A key parameter for medical applications is the sensor output voltage that can be read directly from conventional microcontrollers, and as a result, additional amplifier circuits, resistors, and capacitors can be eliminated. TMR-based angle sensors, speed sensors, and linear sensors can be used to realize a variety of applications. The simple design of a TMR sensor has many advantages including more reliability, resulting in better functional safety, and superior monitoring of sensor behavior during operation.

TMR sensors can be used in accordance with ISO standard 60601-1-2 to the highest level of safety in the medical industry. Another important feature is the very high angular accuracy that can be achieved with TMR sensors. This performance is reflected in the increase in efficiency and noise reduction, especially for the control of electric brushless DC motors (BLDC).

Hall Effect Sensor or TMR Sensor?

When determining which type of sensor should be used in medical applications, the special properties of each should determine their usage. CMOS Hall sensors feature cost-effective monolithic Hall element and transmitter integration on a single chip. This makes them ideal for cost-sensitive applications or for detecting stronger magnetic fields.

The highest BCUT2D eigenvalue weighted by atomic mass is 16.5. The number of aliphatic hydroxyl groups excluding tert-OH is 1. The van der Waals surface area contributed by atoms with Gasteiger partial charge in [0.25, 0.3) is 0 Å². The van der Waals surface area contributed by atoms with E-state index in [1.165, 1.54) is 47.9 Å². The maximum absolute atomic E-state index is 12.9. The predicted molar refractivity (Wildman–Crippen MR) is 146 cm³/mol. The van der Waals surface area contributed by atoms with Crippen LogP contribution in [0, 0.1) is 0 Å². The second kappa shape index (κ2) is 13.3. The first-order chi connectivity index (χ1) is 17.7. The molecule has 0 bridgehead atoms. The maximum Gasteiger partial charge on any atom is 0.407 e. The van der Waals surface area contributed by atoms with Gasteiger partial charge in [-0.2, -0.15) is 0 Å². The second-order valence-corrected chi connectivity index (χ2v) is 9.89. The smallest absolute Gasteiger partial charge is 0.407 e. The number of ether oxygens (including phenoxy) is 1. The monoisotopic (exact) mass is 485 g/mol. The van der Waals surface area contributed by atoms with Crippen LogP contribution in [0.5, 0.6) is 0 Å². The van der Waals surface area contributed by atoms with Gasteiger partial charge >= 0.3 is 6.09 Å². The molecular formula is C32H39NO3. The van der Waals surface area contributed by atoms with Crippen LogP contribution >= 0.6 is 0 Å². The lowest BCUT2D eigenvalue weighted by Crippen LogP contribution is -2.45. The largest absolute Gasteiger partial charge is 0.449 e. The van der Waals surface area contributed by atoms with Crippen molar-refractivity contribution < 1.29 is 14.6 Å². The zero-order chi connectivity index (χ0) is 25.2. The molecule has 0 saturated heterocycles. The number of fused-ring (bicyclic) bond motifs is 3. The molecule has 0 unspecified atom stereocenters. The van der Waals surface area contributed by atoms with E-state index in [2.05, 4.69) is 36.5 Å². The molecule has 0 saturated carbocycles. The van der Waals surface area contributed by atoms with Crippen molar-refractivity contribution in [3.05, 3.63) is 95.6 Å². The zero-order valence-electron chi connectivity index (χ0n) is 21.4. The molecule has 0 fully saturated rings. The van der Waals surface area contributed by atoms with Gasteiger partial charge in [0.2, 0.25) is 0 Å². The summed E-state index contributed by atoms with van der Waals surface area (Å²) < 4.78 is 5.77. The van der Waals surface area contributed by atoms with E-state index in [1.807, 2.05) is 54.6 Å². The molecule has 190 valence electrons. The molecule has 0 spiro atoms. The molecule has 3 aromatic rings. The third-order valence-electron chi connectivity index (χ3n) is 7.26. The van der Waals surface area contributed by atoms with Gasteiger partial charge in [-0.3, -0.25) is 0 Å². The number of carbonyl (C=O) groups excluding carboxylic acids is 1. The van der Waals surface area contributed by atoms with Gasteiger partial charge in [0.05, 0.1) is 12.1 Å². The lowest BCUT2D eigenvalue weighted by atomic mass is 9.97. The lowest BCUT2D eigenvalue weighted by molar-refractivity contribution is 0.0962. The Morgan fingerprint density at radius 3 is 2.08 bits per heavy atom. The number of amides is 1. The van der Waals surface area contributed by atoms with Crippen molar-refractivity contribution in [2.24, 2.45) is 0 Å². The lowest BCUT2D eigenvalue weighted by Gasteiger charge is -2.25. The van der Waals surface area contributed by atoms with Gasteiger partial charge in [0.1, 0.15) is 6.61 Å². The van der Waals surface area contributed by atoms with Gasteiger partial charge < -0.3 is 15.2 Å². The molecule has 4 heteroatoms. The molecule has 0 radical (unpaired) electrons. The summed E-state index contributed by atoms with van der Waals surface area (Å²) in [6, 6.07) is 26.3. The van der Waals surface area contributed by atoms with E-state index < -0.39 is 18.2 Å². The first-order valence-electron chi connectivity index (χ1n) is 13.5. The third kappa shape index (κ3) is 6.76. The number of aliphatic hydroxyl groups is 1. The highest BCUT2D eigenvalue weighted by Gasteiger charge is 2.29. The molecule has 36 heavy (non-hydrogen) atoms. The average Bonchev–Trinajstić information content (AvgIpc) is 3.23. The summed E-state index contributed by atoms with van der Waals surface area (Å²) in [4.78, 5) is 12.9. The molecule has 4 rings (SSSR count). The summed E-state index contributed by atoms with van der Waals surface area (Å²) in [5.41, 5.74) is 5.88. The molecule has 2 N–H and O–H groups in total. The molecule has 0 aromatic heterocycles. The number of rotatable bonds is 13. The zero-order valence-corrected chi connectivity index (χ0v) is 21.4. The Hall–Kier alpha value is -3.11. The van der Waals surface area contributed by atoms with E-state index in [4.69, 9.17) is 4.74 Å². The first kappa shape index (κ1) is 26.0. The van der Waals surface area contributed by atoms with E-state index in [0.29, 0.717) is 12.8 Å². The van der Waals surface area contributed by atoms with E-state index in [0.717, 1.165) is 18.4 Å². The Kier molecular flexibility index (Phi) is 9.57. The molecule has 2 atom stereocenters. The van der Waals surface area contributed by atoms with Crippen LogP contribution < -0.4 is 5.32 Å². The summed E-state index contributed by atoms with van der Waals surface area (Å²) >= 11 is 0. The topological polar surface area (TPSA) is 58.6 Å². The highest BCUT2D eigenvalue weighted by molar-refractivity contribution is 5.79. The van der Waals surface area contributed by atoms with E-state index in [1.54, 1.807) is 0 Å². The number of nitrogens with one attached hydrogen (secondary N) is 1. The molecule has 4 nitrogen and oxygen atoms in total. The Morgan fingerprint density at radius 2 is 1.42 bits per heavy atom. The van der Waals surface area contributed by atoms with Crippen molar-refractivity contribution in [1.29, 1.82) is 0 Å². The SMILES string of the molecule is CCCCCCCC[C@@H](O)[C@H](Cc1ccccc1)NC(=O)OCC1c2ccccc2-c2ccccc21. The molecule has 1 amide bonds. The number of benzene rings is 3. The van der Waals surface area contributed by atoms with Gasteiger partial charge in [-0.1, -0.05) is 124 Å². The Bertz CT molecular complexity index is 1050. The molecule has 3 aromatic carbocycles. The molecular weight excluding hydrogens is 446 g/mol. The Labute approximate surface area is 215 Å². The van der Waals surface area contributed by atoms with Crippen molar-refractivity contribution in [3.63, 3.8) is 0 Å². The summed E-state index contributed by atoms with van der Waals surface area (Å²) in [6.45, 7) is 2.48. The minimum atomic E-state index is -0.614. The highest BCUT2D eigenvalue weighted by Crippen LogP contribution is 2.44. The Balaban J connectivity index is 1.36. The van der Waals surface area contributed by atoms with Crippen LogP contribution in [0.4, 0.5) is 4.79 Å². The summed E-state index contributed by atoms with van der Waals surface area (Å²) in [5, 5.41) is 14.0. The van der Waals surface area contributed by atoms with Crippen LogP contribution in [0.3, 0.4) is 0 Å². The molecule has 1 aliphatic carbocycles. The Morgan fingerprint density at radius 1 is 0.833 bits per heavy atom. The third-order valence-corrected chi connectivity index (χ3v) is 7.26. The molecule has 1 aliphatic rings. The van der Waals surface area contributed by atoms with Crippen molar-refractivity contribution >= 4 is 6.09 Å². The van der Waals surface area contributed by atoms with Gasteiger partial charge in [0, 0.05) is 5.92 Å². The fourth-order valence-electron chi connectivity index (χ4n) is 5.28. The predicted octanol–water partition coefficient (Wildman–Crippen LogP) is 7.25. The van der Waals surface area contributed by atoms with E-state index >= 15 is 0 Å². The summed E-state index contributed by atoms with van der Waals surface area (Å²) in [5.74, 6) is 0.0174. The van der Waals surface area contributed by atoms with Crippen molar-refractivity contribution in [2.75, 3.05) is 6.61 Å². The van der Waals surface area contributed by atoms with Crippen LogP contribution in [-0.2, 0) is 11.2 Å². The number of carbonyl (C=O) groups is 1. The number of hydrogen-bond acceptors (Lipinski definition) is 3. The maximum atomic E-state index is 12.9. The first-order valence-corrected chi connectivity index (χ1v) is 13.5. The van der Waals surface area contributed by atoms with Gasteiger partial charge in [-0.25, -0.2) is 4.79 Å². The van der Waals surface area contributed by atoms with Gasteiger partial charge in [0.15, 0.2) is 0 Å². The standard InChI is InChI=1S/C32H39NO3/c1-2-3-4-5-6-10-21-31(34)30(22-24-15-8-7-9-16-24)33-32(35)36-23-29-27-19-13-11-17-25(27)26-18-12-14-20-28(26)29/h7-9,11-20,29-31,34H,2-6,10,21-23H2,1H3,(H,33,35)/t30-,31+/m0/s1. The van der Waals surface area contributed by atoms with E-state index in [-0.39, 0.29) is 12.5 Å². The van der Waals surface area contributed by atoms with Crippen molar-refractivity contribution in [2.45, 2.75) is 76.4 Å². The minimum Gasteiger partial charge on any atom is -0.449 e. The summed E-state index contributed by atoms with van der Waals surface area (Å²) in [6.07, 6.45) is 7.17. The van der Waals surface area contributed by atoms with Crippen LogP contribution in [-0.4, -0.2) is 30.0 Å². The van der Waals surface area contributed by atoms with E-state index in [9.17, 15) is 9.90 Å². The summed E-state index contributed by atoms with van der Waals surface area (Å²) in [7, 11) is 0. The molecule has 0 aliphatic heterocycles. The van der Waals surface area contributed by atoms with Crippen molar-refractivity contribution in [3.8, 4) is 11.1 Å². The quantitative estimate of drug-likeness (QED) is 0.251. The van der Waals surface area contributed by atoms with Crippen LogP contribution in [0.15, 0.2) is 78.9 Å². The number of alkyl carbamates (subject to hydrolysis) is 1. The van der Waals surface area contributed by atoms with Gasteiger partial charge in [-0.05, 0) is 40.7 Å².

Compared to magnetic field sensors based on other technologies (Hall/AMR/GMR), TMR sensors have a better signal-to-noise ratio and score with unprecedented accuracy and very low power consumption. TMR sensors offer reliable and stable performance over temperature and the lifetime of the sensors. As a result, TMR sensors are preferred in very demanding applications.

In many cases, the combination of both technologies can also be very beneficial. For example, in a current sensor module, a TMR sensor can measure weak electric currents while the Hall sensor detects high currents. The measuring range can thus be extended significantly with increased measuring accuracy. A second application for the use of both technologies is determining the rotor position in a BLDC. In this case, a high-precision TMR sensor can be combined with a redundant Hall sensor to increase the overall system reliability and there would be no need for an angle encoder.

Conclusion

Regardless of whether a Hall Effect sensor or TMR sensor or both are used, the technologies in each type of sensor can reduce the overall bill of materials and costs in a medical design when compared to using other dedicated sensors. By better understanding the technology and applications of each type of sensor, engineers are better able to make informed decisions resulting in safer, more reliable designs.

This article was written by Andy Phillips, North America Sales Manager for TDK-Micronas GmbH, Detroit, MI. For more information, click here .